1938 U.S. Hydrographic Office Map of the North Pacific Prevailing Winds

Pilot Chart of the Upper Air - North Pacific Ocean. - Main View

1938 U.S. Hydrographic Office Map of the North Pacific Prevailing Winds


Air route from San Francisco to Auckland.


Pilot Chart of the Upper Air - North Pacific Ocean.
  1938 (dated)     25.5 x 36.5 in (64.77 x 92.71 cm)     1 : 20000000


This is a March 1938 U.S. Navy Hydrographic Office aeronautic map of the North Pacific detailing prevailing winds. Wind roses indicate what the wind at the surface averaged over 100 hours. Boxes on the left and right sides provide average wind readings at 2,500 feet, 5,000 feet, and 10,000 feet above major cities of the Pacific Rim, including Shanghai, Hong Kong, Manila, Seattle, Los Angeles, and San Diego. Red lines trace air routes, including the famed China Clipper route from San Francisco to Hong Kong via Honolulu, Midway, Wake, Guam, and Manila. An inset in the upper left presents isobars and isotherms for March 1938 and an inset in the upper right details gales for the month of March. Explanatory information occupies most of the upper right.
Verso Content
A narrative of the March 1937 trailblazing Pan American flight from San Francisco to Auckland, New Zealand occupies the verso. This narrative details the flight, its waypoints, and the establishment of a Transpacific aviation route to Australasia, a landmark achievement in civilian aviation.
Publication History and Census
The U.S. Navy Hydrographic Office published Chart No. 1401 as early as 1895 on a monthly basis. Chart No. 1401a began being published on a monthly basis in January 1929. We have located cataloged examples of Chart No. 1401a dating from August 1931 (Issue No. 22) and April 1939 (Issue No. 124) along with the present example from March 1938.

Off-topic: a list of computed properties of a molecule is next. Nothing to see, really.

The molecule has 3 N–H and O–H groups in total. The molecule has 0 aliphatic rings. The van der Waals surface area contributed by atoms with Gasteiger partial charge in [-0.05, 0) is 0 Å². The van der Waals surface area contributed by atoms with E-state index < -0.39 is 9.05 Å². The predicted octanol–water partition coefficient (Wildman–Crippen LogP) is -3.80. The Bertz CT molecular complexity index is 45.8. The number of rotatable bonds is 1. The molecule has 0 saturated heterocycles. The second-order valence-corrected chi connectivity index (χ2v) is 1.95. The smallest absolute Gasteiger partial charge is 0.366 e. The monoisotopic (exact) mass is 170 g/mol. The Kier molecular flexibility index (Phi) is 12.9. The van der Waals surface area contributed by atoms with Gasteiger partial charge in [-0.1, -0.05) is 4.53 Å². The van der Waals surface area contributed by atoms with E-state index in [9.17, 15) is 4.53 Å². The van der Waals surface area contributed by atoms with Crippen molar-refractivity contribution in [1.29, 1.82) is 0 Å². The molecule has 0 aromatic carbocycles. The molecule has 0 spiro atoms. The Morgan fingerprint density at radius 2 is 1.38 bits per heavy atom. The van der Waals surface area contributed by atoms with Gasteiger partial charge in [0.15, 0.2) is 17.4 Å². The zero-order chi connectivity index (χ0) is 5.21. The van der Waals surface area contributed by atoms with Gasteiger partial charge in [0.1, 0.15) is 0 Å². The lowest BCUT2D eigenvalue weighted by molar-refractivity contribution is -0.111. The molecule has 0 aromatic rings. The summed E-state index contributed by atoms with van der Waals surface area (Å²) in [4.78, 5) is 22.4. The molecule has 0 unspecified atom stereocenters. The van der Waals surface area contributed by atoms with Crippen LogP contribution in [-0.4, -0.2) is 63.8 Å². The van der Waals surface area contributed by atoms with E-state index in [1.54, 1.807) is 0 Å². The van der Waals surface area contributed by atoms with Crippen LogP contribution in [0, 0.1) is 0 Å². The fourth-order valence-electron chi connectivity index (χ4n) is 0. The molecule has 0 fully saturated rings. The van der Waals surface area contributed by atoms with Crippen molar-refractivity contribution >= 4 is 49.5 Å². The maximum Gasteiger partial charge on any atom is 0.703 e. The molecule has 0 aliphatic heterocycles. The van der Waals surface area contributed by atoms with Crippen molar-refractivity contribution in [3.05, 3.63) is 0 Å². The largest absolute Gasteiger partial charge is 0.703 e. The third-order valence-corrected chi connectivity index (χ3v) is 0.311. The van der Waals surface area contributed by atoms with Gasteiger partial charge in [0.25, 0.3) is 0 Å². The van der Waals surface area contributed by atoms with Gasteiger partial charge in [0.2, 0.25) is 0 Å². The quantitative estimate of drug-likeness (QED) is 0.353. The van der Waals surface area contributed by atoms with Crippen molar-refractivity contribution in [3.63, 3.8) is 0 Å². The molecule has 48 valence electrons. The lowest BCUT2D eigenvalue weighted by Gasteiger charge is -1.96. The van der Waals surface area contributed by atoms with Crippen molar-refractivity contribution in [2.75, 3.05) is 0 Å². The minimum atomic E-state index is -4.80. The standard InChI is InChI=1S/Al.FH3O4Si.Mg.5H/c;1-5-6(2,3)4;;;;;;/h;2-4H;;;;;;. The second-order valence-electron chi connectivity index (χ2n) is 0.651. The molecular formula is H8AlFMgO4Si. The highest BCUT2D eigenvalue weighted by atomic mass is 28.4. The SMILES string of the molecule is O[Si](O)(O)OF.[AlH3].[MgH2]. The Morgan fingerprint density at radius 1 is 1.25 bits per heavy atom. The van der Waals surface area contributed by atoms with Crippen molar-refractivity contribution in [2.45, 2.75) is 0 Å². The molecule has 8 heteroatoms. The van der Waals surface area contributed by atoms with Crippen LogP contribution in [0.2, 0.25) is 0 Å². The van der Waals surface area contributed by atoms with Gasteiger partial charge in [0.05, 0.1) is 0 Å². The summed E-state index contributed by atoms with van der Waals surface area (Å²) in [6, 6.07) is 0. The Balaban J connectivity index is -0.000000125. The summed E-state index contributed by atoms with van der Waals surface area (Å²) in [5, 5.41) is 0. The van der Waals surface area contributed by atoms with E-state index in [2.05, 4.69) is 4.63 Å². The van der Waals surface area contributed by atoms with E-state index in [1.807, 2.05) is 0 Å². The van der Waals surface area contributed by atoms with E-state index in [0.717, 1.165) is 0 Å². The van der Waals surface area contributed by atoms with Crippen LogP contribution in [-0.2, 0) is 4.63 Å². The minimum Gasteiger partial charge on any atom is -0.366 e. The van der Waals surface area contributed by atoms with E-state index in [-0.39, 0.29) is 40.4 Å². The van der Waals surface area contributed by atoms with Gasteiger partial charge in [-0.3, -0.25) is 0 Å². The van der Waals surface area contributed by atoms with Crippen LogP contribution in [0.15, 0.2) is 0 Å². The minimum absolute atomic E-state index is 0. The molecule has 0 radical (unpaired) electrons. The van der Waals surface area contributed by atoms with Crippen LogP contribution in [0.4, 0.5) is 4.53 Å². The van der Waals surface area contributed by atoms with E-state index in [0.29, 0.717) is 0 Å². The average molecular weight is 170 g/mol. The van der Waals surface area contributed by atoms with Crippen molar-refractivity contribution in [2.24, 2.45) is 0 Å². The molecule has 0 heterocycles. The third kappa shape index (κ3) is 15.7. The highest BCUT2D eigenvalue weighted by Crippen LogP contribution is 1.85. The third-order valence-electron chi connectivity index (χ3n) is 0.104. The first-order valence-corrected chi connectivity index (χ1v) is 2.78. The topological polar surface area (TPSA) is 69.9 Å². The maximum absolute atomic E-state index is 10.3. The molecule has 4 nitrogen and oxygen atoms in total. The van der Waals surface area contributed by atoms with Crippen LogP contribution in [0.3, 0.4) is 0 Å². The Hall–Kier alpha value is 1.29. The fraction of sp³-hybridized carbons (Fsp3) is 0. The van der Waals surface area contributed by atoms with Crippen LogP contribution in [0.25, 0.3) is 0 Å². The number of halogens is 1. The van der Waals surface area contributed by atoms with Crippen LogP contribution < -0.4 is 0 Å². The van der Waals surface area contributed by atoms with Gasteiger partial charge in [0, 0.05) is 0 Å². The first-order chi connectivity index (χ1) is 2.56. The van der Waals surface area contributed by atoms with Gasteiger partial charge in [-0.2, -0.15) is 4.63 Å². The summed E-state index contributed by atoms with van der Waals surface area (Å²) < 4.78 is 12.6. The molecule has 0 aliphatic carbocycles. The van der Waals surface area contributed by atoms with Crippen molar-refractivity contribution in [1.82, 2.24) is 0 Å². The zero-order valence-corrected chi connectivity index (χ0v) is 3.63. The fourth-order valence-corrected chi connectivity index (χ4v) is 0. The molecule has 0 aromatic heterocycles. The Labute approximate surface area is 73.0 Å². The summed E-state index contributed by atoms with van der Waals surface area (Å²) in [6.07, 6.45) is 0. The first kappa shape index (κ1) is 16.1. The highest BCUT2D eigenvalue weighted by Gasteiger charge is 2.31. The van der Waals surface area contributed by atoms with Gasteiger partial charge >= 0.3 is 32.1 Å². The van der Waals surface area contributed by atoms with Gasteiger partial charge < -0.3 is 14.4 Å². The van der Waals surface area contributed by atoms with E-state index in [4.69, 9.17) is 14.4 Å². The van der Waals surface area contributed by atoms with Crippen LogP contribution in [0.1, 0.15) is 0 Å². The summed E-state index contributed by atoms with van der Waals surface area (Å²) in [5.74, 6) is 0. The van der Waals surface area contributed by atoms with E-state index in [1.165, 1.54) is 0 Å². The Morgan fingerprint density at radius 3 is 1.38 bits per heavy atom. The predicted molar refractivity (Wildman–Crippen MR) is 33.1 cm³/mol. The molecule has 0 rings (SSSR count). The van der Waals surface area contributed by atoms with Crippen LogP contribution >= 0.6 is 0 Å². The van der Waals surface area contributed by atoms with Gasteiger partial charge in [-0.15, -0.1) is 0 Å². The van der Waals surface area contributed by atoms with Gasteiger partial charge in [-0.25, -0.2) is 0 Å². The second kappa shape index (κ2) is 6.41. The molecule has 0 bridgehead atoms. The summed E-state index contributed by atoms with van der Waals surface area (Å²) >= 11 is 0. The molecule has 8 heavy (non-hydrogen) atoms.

United States Hydrographic Office (1866 - 1962) was a brach of he U.S. Navy that prepared and published maps, charts, and nautical books to aid in navigation. Before the establishment of the Hydrographic Office in 1866, U.S. navigators were almost entirely dependent on British charts. There had been a few private enterprises that had prepared and published charts, but none had been able to do so profitably. The Office was established 'for the improvement of the means of navigating safely the vessels of the Navy and of the mercantile marine, by providing, under the authority of the Secretary of the Navy, accurate and cheap nautical charts, sailing directions, navigators, and manuals of instructions for the use of all vessels of the United States, and for the benefit and use of navigators generally.' This way the Navy Department could furnish navy and merchant ships with charts illustrating the results of surveys and explorations undertaken by naval officers. The charts were priced to cover the cost of paper and printing alone, not preparation. Its main objective was to survey foreign coasts, as the Coast and Geodetic Surveys were responsible for surveying domestic waters. The Hydrographic Office was transferred from the Department of the Navy to the Department of Defense in 1949 and was replaced by the Naval Oceanographic Office in 1962. More by this mapmaker...


Good. Wear along original fold lines. Slight loss at center with scuffing on verso. Text on verso.


OCLC 863608182.